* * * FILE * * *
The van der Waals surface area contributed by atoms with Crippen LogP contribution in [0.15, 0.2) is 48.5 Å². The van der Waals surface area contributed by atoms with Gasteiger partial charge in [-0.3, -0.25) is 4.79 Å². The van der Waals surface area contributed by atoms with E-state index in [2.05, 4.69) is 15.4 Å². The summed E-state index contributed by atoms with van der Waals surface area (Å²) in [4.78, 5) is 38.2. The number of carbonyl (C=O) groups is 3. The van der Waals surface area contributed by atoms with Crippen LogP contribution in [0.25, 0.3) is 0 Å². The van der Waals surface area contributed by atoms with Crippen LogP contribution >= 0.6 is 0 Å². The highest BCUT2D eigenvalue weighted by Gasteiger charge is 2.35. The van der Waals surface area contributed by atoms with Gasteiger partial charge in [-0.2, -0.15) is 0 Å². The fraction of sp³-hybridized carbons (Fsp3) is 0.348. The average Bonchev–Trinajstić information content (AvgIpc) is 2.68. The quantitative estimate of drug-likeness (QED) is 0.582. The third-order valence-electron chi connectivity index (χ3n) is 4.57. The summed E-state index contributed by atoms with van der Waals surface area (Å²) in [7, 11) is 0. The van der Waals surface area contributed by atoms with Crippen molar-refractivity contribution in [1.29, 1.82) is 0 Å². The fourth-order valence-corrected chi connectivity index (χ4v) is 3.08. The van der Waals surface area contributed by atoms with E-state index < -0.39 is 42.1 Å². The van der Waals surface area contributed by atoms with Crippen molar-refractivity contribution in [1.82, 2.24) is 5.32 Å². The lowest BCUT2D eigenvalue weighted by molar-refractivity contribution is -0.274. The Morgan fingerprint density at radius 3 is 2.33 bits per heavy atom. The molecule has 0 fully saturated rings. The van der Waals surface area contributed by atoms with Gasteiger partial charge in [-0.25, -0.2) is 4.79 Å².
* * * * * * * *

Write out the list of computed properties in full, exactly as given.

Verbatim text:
The van der Waals surface area contributed by atoms with Crippen LogP contribution in [0.15, 0.2) is 48.5 Å². The van der Waals surface area contributed by atoms with Gasteiger partial charge in [-0.3, -0.25) is 4.79 Å². The van der Waals surface area contributed by atoms with E-state index in [2.05, 4.69) is 15.4 Å². The summed E-state index contributed by atoms with van der Waals surface area (Å²) in [4.78, 5) is 38.2. The number of carbonyl (C=O) groups is 3. The van der Waals surface area contributed by atoms with Crippen LogP contribution in [0.25, 0.3) is 0 Å². The van der Waals surface area contributed by atoms with Crippen LogP contribution >= 0.6 is 0 Å². The highest BCUT2D eigenvalue weighted by Gasteiger charge is 2.35. The van der Waals surface area contributed by atoms with Gasteiger partial charge in [-0.2, -0.15) is 0 Å². The fraction of sp³-hybridized carbons (Fsp3) is 0.348. The average Bonchev–Trinajstić information content (AvgIpc) is 2.68. The quantitative estimate of drug-likeness (QED) is 0.582. The third-order valence-electron chi connectivity index (χ3n) is 4.57. The summed E-state index contributed by atoms with van der Waals surface area (Å²) in [7, 11) is 0. The van der Waals surface area contributed by atoms with Crippen molar-refractivity contribution in [1.29, 1.82) is 0 Å². The fourth-order valence-corrected chi connectivity index (χ4v) is 3.08. The van der Waals surface area contributed by atoms with E-state index < -0.39 is 42.1 Å². The van der Waals surface area contributed by atoms with Crippen molar-refractivity contribution in [1.82, 2.24) is 5.32 Å². The lowest BCUT2D eigenvalue weighted by molar-refractivity contribution is -0.274. The Morgan fingerprint density at radius 3 is 2.33 bits per heavy atom. The molecule has 0 fully saturated rings. The van der Waals surface area contributed by atoms with Gasteiger partial charge in [-0.25, -0.2) is 4.79 Å².